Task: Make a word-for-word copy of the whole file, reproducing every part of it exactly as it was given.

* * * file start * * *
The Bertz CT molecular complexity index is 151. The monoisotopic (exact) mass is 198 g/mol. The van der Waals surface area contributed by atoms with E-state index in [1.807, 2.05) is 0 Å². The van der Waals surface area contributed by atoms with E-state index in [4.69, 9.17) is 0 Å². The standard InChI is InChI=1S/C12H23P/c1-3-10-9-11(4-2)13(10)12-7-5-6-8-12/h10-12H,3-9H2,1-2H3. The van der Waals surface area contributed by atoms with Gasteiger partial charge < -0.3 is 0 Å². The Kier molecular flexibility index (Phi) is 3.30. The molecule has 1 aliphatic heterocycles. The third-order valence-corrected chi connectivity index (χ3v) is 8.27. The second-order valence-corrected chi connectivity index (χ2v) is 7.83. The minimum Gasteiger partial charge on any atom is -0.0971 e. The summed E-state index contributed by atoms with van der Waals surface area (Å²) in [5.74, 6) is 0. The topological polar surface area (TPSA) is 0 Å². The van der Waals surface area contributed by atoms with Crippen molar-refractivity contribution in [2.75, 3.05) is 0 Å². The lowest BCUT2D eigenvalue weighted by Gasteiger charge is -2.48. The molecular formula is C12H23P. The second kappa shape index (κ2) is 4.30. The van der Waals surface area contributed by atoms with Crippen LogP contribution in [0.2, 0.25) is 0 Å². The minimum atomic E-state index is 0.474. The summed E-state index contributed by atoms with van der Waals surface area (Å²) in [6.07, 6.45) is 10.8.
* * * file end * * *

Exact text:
The Bertz CT molecular complexity index is 151. The monoisotopic (exact) mass is 198 g/mol. The van der Waals surface area contributed by atoms with E-state index in [1.807, 2.05) is 0 Å². The van der Waals surface area contributed by atoms with E-state index in [4.69, 9.17) is 0 Å². The standard InChI is InChI=1S/C12H23P/c1-3-10-9-11(4-2)13(10)12-7-5-6-8-12/h10-12H,3-9H2,1-2H3. The van der Waals surface area contributed by atoms with Gasteiger partial charge < -0.3 is 0 Å². The Kier molecular flexibility index (Phi) is 3.30. The molecule has 1 aliphatic heterocycles. The third-order valence-corrected chi connectivity index (χ3v) is 8.27. The second-order valence-corrected chi connectivity index (χ2v) is 7.83. The minimum Gasteiger partial charge on any atom is -0.0971 e. The summed E-state index contributed by atoms with van der Waals surface area (Å²) in [5.74, 6) is 0. The topological polar surface area (TPSA) is 0 Å². The van der Waals surface area contributed by atoms with Crippen molar-refractivity contribution in [2.75, 3.05) is 0 Å². The lowest BCUT2D eigenvalue weighted by Gasteiger charge is -2.48. The molecular formula is C12H23P. The second kappa shape index (κ2) is 4.30. The van der Waals surface area contributed by atoms with Crippen LogP contribution in [0.2, 0.25) is 0 Å². The minimum atomic E-state index is 0.474. The summed E-state index contributed by atoms with van der Waals surface area (Å²) in [6.07, 6.45) is 10.8.